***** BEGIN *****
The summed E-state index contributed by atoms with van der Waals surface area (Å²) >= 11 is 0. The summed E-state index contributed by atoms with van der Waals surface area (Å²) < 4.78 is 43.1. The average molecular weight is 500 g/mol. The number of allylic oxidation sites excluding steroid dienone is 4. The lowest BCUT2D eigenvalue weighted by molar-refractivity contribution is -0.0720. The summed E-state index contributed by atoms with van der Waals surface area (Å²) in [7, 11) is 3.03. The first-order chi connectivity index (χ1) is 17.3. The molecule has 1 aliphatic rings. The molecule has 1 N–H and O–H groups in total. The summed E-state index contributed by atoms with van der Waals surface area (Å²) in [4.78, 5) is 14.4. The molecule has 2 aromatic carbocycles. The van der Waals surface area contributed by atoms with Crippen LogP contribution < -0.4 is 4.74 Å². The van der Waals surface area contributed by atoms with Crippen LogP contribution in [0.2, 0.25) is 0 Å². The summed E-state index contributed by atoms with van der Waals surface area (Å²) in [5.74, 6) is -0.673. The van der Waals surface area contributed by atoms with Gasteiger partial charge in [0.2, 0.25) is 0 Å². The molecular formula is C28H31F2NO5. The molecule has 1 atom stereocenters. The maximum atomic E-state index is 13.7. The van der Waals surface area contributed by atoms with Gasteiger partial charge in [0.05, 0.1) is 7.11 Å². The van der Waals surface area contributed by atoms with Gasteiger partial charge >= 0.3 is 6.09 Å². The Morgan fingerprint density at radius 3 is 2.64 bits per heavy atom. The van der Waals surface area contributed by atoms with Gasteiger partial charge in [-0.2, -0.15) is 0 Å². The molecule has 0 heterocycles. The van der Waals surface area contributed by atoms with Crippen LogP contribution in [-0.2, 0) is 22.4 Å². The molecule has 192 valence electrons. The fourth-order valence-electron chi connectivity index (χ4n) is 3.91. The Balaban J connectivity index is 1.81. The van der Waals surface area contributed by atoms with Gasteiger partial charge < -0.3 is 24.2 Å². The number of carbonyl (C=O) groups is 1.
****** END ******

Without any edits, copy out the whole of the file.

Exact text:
The summed E-state index contributed by atoms with van der Waals surface area (Å²) >= 11 is 0. The summed E-state index contributed by atoms with van der Waals surface area (Å²) < 4.78 is 43.1. The average molecular weight is 500 g/mol. The number of allylic oxidation sites excluding steroid dienone is 4. The lowest BCUT2D eigenvalue weighted by molar-refractivity contribution is -0.0720. The summed E-state index contributed by atoms with van der Waals surface area (Å²) in [7, 11) is 3.03. The first-order chi connectivity index (χ1) is 17.3. The molecule has 1 aliphatic rings. The molecule has 1 N–H and O–H groups in total. The summed E-state index contributed by atoms with van der Waals surface area (Å²) in [4.78, 5) is 14.4. The molecule has 2 aromatic carbocycles. The van der Waals surface area contributed by atoms with Crippen LogP contribution < -0.4 is 4.74 Å². The van der Waals surface area contributed by atoms with Crippen LogP contribution in [0.2, 0.25) is 0 Å². The summed E-state index contributed by atoms with van der Waals surface area (Å²) in [5.74, 6) is -0.673. The van der Waals surface area contributed by atoms with Gasteiger partial charge in [0.2, 0.25) is 0 Å². The molecular formula is C28H31F2NO5. The molecule has 1 atom stereocenters. The maximum atomic E-state index is 13.7. The van der Waals surface area contributed by atoms with Gasteiger partial charge in [0.05, 0.1) is 7.11 Å². The van der Waals surface area contributed by atoms with Gasteiger partial charge >= 0.3 is 6.09 Å². The Morgan fingerprint density at radius 3 is 2.64 bits per heavy atom. The van der Waals surface area contributed by atoms with Gasteiger partial charge in [-0.2, -0.15) is 0 Å². The molecule has 0 heterocycles. The van der Waals surface area contributed by atoms with Crippen LogP contribution in [-0.2, 0) is 22.4 Å². The molecule has 192 valence electrons. The fourth-order valence-electron chi connectivity index (χ4n) is 3.91. The Balaban J connectivity index is 1.81. The van der Waals surface area contributed by atoms with Gasteiger partial charge < -0.3 is 24.2 Å². The number of carbonyl (C=O) groups is 1.